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One Hot Mess: In Young Adult, Charlize Theron proves growing up is hard to do 

A character study on the hardships of growing up.

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What you need to know about Diablo Cody and Jason Reitman's new film Young Adult is that it's a dark comedy. I know you saw the trailer, and yes, as advertised, there are parts that will elicit laugher, but this isn't you're average, run-of-the-mill joke fest. While the title may be Young Adult, the humor goes more sinister than Cody's Oscar-winner predecessor Juno. The humor in that film, while edgy, definitely stayed more in the young-adult realm, while Mavis (Charlize Theron) brings out a more sinister, adult side of Cody's humor and psyche.

If nothing else, Young Adult sharply depicts a character whose life appears to be golden to those looking in from the outside, but actually it crumbles beneath her while she drinks at near-alcoholic levels and watches an incredibly sad amount of programming on the E! network. Mavis may have a badass condo in the big city (that city being Minneapolis) and be a published author of a young adult book series, but her marriage failed, the series, for which she doesn't even get credit, nears it's end and to top it all off, her former high school flame, Buddy (Patrick Wilson), just became a father. So, naturally, she returns to small town Mercury, Minnesota, to try to win back the happily married Buddy.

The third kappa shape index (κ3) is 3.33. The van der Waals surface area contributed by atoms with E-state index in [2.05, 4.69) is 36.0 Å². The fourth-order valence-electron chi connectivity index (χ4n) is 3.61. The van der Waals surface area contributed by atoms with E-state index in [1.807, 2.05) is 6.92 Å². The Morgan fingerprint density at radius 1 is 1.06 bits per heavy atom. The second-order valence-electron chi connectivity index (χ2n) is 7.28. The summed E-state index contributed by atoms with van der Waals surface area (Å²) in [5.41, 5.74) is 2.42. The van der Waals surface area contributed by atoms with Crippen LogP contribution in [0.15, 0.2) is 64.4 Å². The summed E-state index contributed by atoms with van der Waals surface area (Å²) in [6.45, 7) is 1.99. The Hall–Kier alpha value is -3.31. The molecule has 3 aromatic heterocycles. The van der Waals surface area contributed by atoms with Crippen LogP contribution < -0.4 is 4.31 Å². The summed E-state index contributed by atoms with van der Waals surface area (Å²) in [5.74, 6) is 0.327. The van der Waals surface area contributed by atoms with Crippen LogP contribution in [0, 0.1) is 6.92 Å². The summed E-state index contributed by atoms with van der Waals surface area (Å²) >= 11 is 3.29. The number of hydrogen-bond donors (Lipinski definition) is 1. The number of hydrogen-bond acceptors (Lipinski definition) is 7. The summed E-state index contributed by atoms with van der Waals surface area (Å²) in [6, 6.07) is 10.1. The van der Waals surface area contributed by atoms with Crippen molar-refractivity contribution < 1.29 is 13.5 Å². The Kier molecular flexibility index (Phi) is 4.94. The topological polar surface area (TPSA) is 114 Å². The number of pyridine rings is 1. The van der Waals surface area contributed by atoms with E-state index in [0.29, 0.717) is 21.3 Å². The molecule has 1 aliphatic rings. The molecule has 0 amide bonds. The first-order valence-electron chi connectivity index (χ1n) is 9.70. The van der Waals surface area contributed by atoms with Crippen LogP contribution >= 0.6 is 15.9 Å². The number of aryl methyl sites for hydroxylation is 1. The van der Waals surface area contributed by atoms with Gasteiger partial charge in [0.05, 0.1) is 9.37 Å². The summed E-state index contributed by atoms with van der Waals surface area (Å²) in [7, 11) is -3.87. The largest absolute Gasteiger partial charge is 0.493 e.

Upon arriving, she runs into Matt (Patton Oswalt), a dorky guy she went to high school with who suffered from a debilitating beating during his senior year that left him handicapped. The relationship between Matt and Mavis, while a bit surprising, is also endearing in that they both have yet to grow up. The rapport between the two carries the film with their quirky relationship providing a safe haven for brutal honesty.

Theron's comedic abilities both surprised and delighted me. I can't think of another primarily comedic film in which Theron played an even remotely funny character (outside of her time on Arrested Development, of course) and she scores big with both her comedic abilities and her strong acting chops. Theron hits the necessary humor chords, while also breathing humanity into Mavis' pain. Of course, she also has Cody to thank for the incredibly articulate and precise screenplay and her hot mess of a character.

Young Adult dares to be different from the typical fare we're normally offered at the movies in that Mavis doesn't learn any life changing lessons that inspire her to seek help or alter her ways. In the end, Young Adult should be seen as a character study that stridently portrays a flawed individual, who despite her faults, holds a certain amount of humanity in her despicability.

Young Adult

4 Stars

Starring Charlize Theron, Patton Oswalt, Patrick Wilson

Directed by Jason Reitman

Written by Diablo Cody

Rated R

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